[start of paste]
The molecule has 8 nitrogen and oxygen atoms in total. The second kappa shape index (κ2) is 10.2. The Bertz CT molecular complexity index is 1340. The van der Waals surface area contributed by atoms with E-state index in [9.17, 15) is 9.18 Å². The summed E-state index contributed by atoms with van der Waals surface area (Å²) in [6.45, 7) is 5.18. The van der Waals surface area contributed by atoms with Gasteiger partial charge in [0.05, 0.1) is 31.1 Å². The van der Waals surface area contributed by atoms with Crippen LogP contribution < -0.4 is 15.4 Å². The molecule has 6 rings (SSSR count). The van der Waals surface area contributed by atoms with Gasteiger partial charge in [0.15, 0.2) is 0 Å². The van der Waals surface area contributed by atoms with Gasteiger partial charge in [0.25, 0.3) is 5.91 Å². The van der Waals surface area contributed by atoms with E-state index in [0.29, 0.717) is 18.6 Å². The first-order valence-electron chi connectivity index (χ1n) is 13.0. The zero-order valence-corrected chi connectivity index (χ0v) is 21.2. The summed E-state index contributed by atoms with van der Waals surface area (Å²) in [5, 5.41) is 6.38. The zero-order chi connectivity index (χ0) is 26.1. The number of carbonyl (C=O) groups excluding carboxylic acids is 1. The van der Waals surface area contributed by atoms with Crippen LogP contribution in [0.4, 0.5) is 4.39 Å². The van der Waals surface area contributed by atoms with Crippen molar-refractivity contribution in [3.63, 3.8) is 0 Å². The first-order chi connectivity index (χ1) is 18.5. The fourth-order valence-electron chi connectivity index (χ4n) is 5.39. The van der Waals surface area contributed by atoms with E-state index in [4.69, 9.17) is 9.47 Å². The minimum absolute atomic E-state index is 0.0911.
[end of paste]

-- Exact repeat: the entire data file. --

The molecule has 8 nitrogen and oxygen atoms in total. The second kappa shape index (κ2) is 10.2. The Bertz CT molecular complexity index is 1340. The van der Waals surface area contributed by atoms with E-state index in [9.17, 15) is 9.18 Å². The summed E-state index contributed by atoms with van der Waals surface area (Å²) in [6.45, 7) is 5.18. The van der Waals surface area contributed by atoms with Gasteiger partial charge in [0.05, 0.1) is 31.1 Å². The van der Waals surface area contributed by atoms with Crippen LogP contribution < -0.4 is 15.4 Å². The molecule has 6 rings (SSSR count). The van der Waals surface area contributed by atoms with Gasteiger partial charge in [0.15, 0.2) is 0 Å². The van der Waals surface area contributed by atoms with Gasteiger partial charge in [0.25, 0.3) is 5.91 Å². The van der Waals surface area contributed by atoms with E-state index in [0.29, 0.717) is 18.6 Å². The first-order valence-electron chi connectivity index (χ1n) is 13.0. The zero-order valence-corrected chi connectivity index (χ0v) is 21.2. The summed E-state index contributed by atoms with van der Waals surface area (Å²) in [5, 5.41) is 6.38. The zero-order chi connectivity index (χ0) is 26.1. The number of carbonyl (C=O) groups excluding carboxylic acids is 1. The van der Waals surface area contributed by atoms with Crippen LogP contribution in [0.4, 0.5) is 4.39 Å². The van der Waals surface area contributed by atoms with Crippen molar-refractivity contribution in [3.63, 3.8) is 0 Å². The first-order chi connectivity index (χ1) is 18.5. The fourth-order valence-electron chi connectivity index (χ4n) is 5.39. The van der Waals surface area contributed by atoms with E-state index in [4.69, 9.17) is 9.47 Å². The minimum absolute atomic E-state index is 0.0911.